Decisions — Information please

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By Mistergsongs (Own work) [GFDL (http://www.gnu.org/copyleft/fdl.html) or CC BY-SA 3.0
(http://creativecommons.org/licenses/by-sa/3.0)], via Wikimedia Commons

The IRS may not be your first choice as a pen pal. But if you have a general question about tax law and you write the IRS or your congressional representative, you might get an answer. Generally, the answer is in the form of an “information letter,” furnished by the IRS National Office in response to this type of request.

Here’s a sample of what you can learn from information letters.

1.

What do you think it would cost a taxpayer to request a private letter ruling on the federal income tax treatment of costs to remove a dam on his property?

Make your selection, then hover your mouse
over the link beneath “The IRS Answer”

or

THE IRS ANSWER

For a full explanation, hover your mouse over the link

Source: Information letter number 2015-0031

2.

Do you know how the penalty for not having health insurance is calculated?

Make your selection, then hover your mouse
over the link beneath “The IRS Answer”

Is the penalty based on

or

THE IRS ANSWER

For a full explanation, hover your mouse over the link

Source: Information letter number 2015-0033

3.

Are nursing care benefits associated with Holocaust restitution payments subject to federal income tax?

Make your selection, then hover your mouse
over the link beneath “The IRS Answer”

or ?

THE IRS ANSWER

For a full explanation, hover your mouse over the link

Source: Information letter number 2015-0034

4.

How many rollovers can be made between Roth IRAs in any one-year period?

Make your selection, then hover your mouse
over the link beneath “The IRS Answer”

or

THE IRS ANSWER

For a full explanation, hover your mouse over the link

Source: Information letter number 2015-0035

5.

Do the tax rules for IRA prohibit a financial institution from limiting the investments available to IRA owners?

Make your selection, then hover your mouse
over the link beneath “The IRS Answer”

or ?

THE IRS ANSWER

For a full explanation, hover your mouse over the link

Source: Information letter number 2015-0042

6.

What’s the last date you can make an IRA contribution for the prior year (for example, making a 2015 contribution in 2016)?

Make your selection, then hover your mouse
over the link beneath “The IRS Answer”

or

THE IRS ANSWER

For a full explanation, hover your mouse over the link

Source: Information letter number 2015-0043

7.

After a taxpayer transfers United States Series I savings bonds to a revocable trust, is the taxpayer required to recognize and report interest earned on the bonds?

Make your selection, then hover your mouse
over the link beneath “The IRS Answer”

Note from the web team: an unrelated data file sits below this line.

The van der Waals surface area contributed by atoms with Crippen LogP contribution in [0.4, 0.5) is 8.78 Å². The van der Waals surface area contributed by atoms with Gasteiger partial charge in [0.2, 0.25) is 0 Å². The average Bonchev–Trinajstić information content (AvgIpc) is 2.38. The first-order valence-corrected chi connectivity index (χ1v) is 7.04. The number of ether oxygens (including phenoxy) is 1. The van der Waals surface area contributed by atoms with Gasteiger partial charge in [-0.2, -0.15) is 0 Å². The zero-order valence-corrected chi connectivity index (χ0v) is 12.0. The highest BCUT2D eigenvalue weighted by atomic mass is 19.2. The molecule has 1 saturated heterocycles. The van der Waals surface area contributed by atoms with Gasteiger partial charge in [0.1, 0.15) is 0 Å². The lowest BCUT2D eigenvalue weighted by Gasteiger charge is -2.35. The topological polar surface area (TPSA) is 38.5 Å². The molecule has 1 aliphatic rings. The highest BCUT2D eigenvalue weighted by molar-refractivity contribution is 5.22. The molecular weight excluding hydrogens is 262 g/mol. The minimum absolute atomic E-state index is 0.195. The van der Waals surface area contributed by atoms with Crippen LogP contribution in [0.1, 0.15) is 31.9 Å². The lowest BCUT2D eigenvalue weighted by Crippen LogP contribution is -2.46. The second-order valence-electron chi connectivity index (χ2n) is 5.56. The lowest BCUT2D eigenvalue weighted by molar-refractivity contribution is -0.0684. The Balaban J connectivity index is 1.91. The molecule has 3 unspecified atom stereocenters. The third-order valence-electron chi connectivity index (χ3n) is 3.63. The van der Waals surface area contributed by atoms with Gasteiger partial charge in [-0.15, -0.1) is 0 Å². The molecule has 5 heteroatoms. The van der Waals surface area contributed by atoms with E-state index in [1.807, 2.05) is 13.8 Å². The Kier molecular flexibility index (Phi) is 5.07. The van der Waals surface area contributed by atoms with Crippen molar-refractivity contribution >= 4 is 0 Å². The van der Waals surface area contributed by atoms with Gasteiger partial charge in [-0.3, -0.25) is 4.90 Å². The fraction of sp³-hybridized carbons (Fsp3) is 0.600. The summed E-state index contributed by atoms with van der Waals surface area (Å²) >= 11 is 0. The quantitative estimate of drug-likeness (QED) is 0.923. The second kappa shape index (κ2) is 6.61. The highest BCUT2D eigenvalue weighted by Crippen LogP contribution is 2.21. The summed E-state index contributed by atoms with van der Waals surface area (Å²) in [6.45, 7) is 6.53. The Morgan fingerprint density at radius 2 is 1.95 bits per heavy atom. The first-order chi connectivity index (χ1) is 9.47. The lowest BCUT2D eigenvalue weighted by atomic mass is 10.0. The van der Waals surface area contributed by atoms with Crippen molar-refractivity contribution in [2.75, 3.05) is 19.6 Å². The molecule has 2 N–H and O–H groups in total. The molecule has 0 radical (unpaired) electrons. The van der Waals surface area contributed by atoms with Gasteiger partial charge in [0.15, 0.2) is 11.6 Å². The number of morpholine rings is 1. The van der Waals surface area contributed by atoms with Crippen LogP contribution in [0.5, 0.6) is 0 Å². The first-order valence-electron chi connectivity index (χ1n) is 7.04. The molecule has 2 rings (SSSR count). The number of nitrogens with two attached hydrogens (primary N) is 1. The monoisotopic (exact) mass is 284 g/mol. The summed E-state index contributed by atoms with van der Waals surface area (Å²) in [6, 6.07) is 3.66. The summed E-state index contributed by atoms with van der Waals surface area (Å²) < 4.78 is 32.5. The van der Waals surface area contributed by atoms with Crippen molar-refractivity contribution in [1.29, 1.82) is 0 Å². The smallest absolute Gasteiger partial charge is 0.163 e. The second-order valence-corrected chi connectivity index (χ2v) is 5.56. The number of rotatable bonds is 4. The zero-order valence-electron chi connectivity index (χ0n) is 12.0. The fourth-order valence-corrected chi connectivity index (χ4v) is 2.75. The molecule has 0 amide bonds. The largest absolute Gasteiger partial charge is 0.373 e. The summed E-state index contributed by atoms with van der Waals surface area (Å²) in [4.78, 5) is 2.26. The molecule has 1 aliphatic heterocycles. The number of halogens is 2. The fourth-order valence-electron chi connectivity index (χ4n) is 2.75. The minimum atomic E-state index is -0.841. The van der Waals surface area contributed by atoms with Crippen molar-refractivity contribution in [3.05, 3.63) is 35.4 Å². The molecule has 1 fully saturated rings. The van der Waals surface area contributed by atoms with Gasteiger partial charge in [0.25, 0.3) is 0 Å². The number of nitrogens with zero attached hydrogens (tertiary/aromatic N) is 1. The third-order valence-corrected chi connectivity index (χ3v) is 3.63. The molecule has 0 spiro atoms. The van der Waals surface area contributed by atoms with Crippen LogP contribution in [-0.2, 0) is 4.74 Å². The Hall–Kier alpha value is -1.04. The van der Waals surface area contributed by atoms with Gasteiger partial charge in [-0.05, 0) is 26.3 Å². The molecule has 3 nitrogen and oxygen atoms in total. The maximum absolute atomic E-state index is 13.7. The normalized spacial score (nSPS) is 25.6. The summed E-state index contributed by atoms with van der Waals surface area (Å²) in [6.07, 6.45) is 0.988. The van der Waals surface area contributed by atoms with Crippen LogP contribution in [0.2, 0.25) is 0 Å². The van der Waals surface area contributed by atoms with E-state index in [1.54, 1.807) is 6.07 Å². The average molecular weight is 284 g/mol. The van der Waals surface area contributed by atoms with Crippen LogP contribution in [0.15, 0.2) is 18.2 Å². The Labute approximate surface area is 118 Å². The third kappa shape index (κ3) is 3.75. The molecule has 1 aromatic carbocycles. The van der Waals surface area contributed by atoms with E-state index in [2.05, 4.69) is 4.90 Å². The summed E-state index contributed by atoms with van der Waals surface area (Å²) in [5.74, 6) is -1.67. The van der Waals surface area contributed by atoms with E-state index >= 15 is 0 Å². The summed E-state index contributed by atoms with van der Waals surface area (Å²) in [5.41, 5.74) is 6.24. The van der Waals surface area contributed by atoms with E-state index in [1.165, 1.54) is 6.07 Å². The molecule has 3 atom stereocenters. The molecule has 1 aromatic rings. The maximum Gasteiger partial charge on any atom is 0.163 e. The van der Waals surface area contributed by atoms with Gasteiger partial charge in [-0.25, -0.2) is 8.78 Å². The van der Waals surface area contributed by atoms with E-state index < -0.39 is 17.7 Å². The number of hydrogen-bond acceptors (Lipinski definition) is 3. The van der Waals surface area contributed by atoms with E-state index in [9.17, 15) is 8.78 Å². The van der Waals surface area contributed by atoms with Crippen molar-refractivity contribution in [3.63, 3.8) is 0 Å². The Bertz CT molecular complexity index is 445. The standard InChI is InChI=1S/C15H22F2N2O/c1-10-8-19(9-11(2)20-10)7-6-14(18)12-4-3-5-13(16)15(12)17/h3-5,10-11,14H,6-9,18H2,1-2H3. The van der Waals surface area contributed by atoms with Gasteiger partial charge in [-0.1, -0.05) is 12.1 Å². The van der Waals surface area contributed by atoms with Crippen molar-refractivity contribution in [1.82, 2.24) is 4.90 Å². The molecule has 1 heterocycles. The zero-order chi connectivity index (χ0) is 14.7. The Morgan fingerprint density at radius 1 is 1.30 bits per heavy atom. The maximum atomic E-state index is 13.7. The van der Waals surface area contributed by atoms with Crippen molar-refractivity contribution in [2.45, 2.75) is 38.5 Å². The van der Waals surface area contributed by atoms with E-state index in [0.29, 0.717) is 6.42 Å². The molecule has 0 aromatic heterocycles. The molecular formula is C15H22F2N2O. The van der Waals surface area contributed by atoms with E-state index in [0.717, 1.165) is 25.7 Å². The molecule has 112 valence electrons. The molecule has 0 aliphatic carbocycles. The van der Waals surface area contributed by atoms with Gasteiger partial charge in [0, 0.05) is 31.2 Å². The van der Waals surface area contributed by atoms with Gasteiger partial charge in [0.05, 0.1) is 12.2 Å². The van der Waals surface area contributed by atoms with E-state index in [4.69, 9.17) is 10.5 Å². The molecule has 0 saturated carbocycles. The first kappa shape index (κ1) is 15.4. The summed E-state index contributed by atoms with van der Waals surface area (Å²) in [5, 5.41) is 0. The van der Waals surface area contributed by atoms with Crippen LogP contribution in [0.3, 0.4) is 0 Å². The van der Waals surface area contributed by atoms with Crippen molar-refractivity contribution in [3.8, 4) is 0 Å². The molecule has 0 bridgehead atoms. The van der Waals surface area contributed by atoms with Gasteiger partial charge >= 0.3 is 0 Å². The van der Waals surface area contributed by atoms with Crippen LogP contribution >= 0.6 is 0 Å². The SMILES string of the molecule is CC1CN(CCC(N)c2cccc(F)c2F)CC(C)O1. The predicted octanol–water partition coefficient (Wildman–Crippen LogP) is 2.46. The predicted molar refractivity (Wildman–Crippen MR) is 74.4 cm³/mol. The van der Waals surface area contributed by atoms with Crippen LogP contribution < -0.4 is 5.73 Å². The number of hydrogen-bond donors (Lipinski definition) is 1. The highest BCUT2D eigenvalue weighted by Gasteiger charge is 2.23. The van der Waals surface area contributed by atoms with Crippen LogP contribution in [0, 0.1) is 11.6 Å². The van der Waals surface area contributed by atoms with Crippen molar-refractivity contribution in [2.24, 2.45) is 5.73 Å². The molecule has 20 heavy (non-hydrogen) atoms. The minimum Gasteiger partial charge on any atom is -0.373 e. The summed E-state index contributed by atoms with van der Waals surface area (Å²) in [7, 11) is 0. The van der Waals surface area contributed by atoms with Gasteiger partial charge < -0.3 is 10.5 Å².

or ?

THE IRS ANSWER

For a full explanation, hover your mouse over the link

Source: Information letter number 2015-0044

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Note: Taxing Lessons provides a summarized version of sometimes lengthy court decisions. The full case may include facts and issues not presented here. Please use the link provided in the post to read the entire case.

This information should not be considered legal, investment or tax advice. Taxing Lessons and Top Drawer Ink Corp. do not provide legal, investment or tax advice. Always consult your legal, investment and/or tax advisor regarding your personal situation.

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In general, the user fee for a private letter ruling is:

• $2,200 for persons with income of less than $250,000

• $6,500 for persons with income of $250,000 or more but less than $1,000,000

• $28,300 for persons with income of $1,000,000 or more

However, the IRS generally does not issue private letter rulings on matters that are primarily factual.

In general, taxpayers must add the costs of improvements to real property to the basis of the real property (section 263 of the Internal Revenue Code). Publication 530, Tax Information for Homeowners, contains information about costs that taxpayers may or may not add to the basis of real property.

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Under section 5000A of the code, for each month beginning in January 2014, an individual must have qualifying health care coverage (known as minimum essential coverage), have an exemption, or make a shared responsibility payment with the individual’s federal income tax return.

For any tax year, the amount of the shared responsibility payment depends, in part, on the taxpayer’s household income. Under the applicable law, the household income is the sum of the taxpayer’s (and, if the taxpayer files a joint return with the spouse, the spouse’s) modified adjusted gross income and the modified adjusted gross income of every individual whom the taxpayer properly claims as a dependent and who is required to file his or her own federal income tax return. A dependent’s income is not included, if the dependent is not required to file a tax return but does so for other reasons such as to claim a refund.

If a taxpayer files a joint return, household income must include their modified adjusted gross income. In addition, household income must include the modified adjusted gross income of any dependent required to file their own tax return. Household income includes the modified adjusted gross income of all these individuals, regardless of whether they have minimum essential coverage. Legislation would be necessary to change this requirement. The IRS does not have authority to change the statutory requirement.

The applicable law provides exemptions for certain individuals without minimum essential coverage from the shared responsibility payment liability. We list and explain these exemptions, including the exemption for individuals for whom minimum essential coverage is considered unaffordable, on our website.